Starting and structuring a new business
If you’re thinking of starting a business, we can help you understand the rewards and drawbacks of different business structure types. We provide professional advice on the tax implications of each, and what structure will suit your needs now into the future. Choosing what structure to use as a new business looks very different to the company structures of already established businesses.
Business structure types in Australia
- Sole trader: an individual operating as the sole person who is legally responsible for all aspects of the business.
- Company: a legal entity that is separate from its shareholders.
- Partnership: an association of people or entities running a business together but not as a company.
- Trust: an entity that holds property or income for the benefit of others.
We can provide you with advice on the legal structure of a business. We draw on our extensive experience assisting our clients to set up various business structures over the years.
Changing your business structure
It is important as a new business to revise your business structure as your needs change and your business grows. Our team of experts can assist you with the transition and give you the information you need to fulfil your legal responsibilities.
As your business grows, you may decide to move to a different business structure. We can also assist with this transition and make you aware of any obligations for your new business structure.
Find out more information about choosing a business structure at business.gov.au.
To discuss starting a small business, or changing your business structure, please get in touch with our team of experts to make an appointment.
Buying an Existing Business
If you are considering buying an existing business, it’s important to do a comprehensive review of the business’s accounts, operations and systems, reputation, the industry and its competitors. This is commonly referred to as the ‘due diligence’ process. Doing your research to ensure you’re making the right decision is crucial. The Nexis Business Advisory team can assist you in interpreting the business’s records and evaluating its financial health and potential.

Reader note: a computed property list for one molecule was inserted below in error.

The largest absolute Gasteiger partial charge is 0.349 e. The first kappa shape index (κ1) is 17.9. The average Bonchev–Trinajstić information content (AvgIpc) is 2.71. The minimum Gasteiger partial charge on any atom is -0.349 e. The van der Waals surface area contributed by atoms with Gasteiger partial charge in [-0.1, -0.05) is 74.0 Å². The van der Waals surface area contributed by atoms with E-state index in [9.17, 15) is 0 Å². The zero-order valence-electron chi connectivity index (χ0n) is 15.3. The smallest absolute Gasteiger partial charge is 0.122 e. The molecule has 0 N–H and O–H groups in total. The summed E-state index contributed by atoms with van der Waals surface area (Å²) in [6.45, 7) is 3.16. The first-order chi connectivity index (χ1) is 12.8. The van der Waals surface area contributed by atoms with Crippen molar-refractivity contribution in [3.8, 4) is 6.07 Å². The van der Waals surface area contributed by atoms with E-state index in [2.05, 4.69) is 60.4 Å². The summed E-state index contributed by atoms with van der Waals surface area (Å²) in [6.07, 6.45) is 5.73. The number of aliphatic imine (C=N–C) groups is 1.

It’s important to gather as much information on the business you’re interested in before signing the contract to help identify and mitigate risks associated with the business.
Getting the business’s current value plays a large part in determining the current financial state and potential growth of a business.
Financial Due Diligence
It’s extremely important to collect and check the financial information of the business for the past three to five years, including:
- Tax returns
- Business activity statements (BAS)
- Records of accounts receivable and payable
- Balance sheets
- Profit and loss records
- Cash flow statements
- Sales records
Forecasting helps to identify sales and seasonal patterns, which can determine when the best time to buy is and provides insights into the cash flows that can be expected of the business, once acquired.
Understanding who your consumer base is and where your main revenue stream lie is important in minimising the risk associated with purchasing the business.
Find out if any prepayments have been made to the business that should be turned over so you aren’t forced to do work without compensation.
Nexis can assist you in collecting and interpreting this information to evaluate the business and make an informed decision.